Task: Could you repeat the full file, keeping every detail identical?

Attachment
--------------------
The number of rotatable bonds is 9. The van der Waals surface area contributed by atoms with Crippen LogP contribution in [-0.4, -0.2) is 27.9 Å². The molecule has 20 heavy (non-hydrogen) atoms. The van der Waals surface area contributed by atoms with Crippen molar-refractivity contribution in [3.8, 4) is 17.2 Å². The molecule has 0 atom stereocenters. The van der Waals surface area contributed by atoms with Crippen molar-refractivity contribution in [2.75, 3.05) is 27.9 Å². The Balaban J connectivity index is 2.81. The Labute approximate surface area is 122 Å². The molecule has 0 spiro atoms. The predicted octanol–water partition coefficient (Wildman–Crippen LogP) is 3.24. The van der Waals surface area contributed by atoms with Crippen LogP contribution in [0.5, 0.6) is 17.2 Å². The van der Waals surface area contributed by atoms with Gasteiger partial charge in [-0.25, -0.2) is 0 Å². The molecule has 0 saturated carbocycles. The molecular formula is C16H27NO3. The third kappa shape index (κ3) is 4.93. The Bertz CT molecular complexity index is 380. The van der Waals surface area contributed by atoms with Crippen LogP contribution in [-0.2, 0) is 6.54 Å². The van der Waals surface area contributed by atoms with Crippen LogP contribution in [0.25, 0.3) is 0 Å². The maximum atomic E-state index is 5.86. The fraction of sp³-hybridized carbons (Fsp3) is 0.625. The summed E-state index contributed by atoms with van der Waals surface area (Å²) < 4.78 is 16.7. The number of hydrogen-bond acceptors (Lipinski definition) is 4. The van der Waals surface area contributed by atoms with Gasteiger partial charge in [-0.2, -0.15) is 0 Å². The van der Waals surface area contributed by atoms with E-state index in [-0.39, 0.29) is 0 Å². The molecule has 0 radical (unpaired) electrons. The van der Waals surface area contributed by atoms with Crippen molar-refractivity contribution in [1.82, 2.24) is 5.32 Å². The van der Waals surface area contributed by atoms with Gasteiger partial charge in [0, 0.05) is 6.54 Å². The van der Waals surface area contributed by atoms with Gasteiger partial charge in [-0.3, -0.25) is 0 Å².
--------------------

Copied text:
The number of rotatable bonds is 9. The van der Waals surface area contributed by atoms with Crippen LogP contribution in [-0.4, -0.2) is 27.9 Å². The molecule has 20 heavy (non-hydrogen) atoms. The van der Waals surface area contributed by atoms with Crippen molar-refractivity contribution in [3.8, 4) is 17.2 Å². The molecule has 0 atom stereocenters. The van der Waals surface area contributed by atoms with Crippen molar-refractivity contribution in [2.75, 3.05) is 27.9 Å². The Balaban J connectivity index is 2.81. The Labute approximate surface area is 122 Å². The molecule has 0 spiro atoms. The predicted octanol–water partition coefficient (Wildman–Crippen LogP) is 3.24. The van der Waals surface area contributed by atoms with Crippen LogP contribution in [0.5, 0.6) is 17.2 Å². The van der Waals surface area contributed by atoms with Gasteiger partial charge in [-0.25, -0.2) is 0 Å². The molecule has 0 saturated carbocycles. The molecular formula is C16H27NO3. The third kappa shape index (κ3) is 4.93. The Bertz CT molecular complexity index is 380. The van der Waals surface area contributed by atoms with Crippen LogP contribution in [-0.2, 0) is 6.54 Å². The van der Waals surface area contributed by atoms with Crippen LogP contribution in [0.25, 0.3) is 0 Å². The maximum atomic E-state index is 5.86. The fraction of sp³-hybridized carbons (Fsp3) is 0.625. The summed E-state index contributed by atoms with van der Waals surface area (Å²) < 4.78 is 16.7. The number of hydrogen-bond acceptors (Lipinski definition) is 4. The van der Waals surface area contributed by atoms with Gasteiger partial charge in [-0.2, -0.15) is 0 Å². The van der Waals surface area contributed by atoms with E-state index in [-0.39, 0.29) is 0 Å². The molecule has 0 radical (unpaired) electrons. The van der Waals surface area contributed by atoms with Crippen molar-refractivity contribution in [1.82, 2.24) is 5.32 Å². The van der Waals surface area contributed by atoms with Gasteiger partial charge in [0, 0.05) is 6.54 Å². The van der Waals surface area contributed by atoms with Gasteiger partial charge in [-0.3, -0.25) is 0 Å².